The Kitchn shares that while baking powder can be sold as slow or fast-acting, what's usually found on the store shelves is double-acting. This is the most popular type because it creates carbon dioxide twice, giving baked goods a reliable lift and better texture.

Where to buy baking powder

As the name suggests, if you're looking for baking powder at the store, a sure bet is to begin at the baking aisle. At your local market or grocery store, The Spruce Eats suggests looking for the aisle where other baking items like flour, sugar, and spices are sold. What's Cooking America says that popular brands of baking powder in the U.S. include Calumet, Clabber Girl, Rumford, and Davis. All of these brands are sold in small, cylindrical containers, which is one way to distinguish them from baking soda, which is most often sold in boxes. You can also buy baking powder online or in bulk.

Check the expiration date before buying your baking powder. Though there are some food expiration dates you can ignore, this isn't the case with baking powder. Old or expired baking powder in your recipes won't work as well, and might not work at all.

Store your baking powder in a dry, room-temperature location. What's Cooking America points out that moisture is what causes baking powder to lose its strength, so store it away from sinks and stoves, and never in the fridge.

How to use baking powder in recipes

Check your recipe for the amount of baking powder required. It's usually listed with the other dry ingredients like flour, cocoa powder, and salt in a recipe, like in a One Bowl Chocolate Cake recipe from Martha Stewart. Depending on the recipe, both baking powder and baking soda may be required, and it's important not to mix up the quantities for the two. To measure, Baking A Moment says to scoop baking powder into a measuring spoon, then draw a flat edge across the top to level it off.

If you're creating your own recipe and want to add baking powder, Sally's Baking Addiction says that for every cup of flour, add one teaspoon of baking powder. Because baking powder already contains acids to activate it, you can use baking powder in recipes that have no other acids. (Some examples of acidic ingredients include buttermilk, yogurt, cocoa powder, molasses, and lemon juice.) However, you can also use baking powder and an acidic ingredient in a recipe where you want the leavening action of baking powder and also some tang or sour flavor, such as with buttermilk pancakes or lemon-flavored baked goods (ia Sally's Baking Addiction).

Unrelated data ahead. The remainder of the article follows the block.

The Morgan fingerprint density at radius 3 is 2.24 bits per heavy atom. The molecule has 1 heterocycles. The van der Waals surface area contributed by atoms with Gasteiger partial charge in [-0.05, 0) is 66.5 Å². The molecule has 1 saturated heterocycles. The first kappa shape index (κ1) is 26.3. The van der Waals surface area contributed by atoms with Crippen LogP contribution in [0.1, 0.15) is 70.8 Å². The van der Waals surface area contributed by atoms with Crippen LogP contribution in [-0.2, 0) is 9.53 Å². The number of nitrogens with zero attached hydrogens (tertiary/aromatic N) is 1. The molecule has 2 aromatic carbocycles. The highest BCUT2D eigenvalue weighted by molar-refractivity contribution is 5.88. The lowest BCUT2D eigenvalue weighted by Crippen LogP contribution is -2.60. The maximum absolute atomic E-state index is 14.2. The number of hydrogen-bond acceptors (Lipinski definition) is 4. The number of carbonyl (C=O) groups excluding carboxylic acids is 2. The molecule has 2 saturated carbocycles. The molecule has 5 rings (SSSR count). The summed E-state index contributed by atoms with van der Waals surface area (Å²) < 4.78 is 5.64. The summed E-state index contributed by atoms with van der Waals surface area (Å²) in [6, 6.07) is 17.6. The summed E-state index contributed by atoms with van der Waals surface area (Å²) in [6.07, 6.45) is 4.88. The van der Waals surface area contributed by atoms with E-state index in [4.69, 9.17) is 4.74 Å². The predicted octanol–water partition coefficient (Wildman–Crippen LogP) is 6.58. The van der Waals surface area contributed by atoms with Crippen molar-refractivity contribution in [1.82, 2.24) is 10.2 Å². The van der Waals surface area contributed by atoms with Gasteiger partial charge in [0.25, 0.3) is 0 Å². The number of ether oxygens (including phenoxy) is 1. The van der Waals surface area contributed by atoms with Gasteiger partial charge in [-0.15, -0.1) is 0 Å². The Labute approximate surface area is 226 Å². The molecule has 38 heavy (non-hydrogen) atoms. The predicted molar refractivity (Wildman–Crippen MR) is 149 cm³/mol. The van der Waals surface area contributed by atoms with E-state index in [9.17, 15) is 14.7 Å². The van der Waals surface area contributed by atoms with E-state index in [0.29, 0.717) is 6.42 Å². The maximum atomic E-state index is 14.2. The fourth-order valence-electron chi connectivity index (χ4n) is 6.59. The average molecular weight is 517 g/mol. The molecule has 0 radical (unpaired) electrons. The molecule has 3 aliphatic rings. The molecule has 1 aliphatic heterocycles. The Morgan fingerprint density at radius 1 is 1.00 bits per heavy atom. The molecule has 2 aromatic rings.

No baking powder on hand? Use these substitutes

If you find you have no baking powder in the house, and have no time to run to the store, fortunately, you have options. The Kitchn says you can make your own baking powder. To do this, you need baking soda and some cream of tartar. Cream of tartar is another dry, white powder, created as a byproduct of wine making (via All Recipes). It's often used when whipping egg whites into meringues to help the peaks stay stable, and it's used to make chewy snickerdoodle cookies. Because recipes often call for only a pinch of cream of tartar, there's a chance you'll find a jar in your pantry, left over from another baking project. According to The Kitchn, to make homemade baking powder blend one tablespoon of baking soda with two tablespoons of cream of tartar. 

You can also substitute baking soda for baking powder. Be careful, however; this requires some math and possibly a change to your recipe. Bon Appétit points out that because baking soda is four times as potent as baking powder, you should only use a quarter as much. And because baking soda needs an acid to activate it, your recipe will need to have some kind of acidic ingredient — or you can sub one in, such as using buttermilk in place of some or all of the regular milk.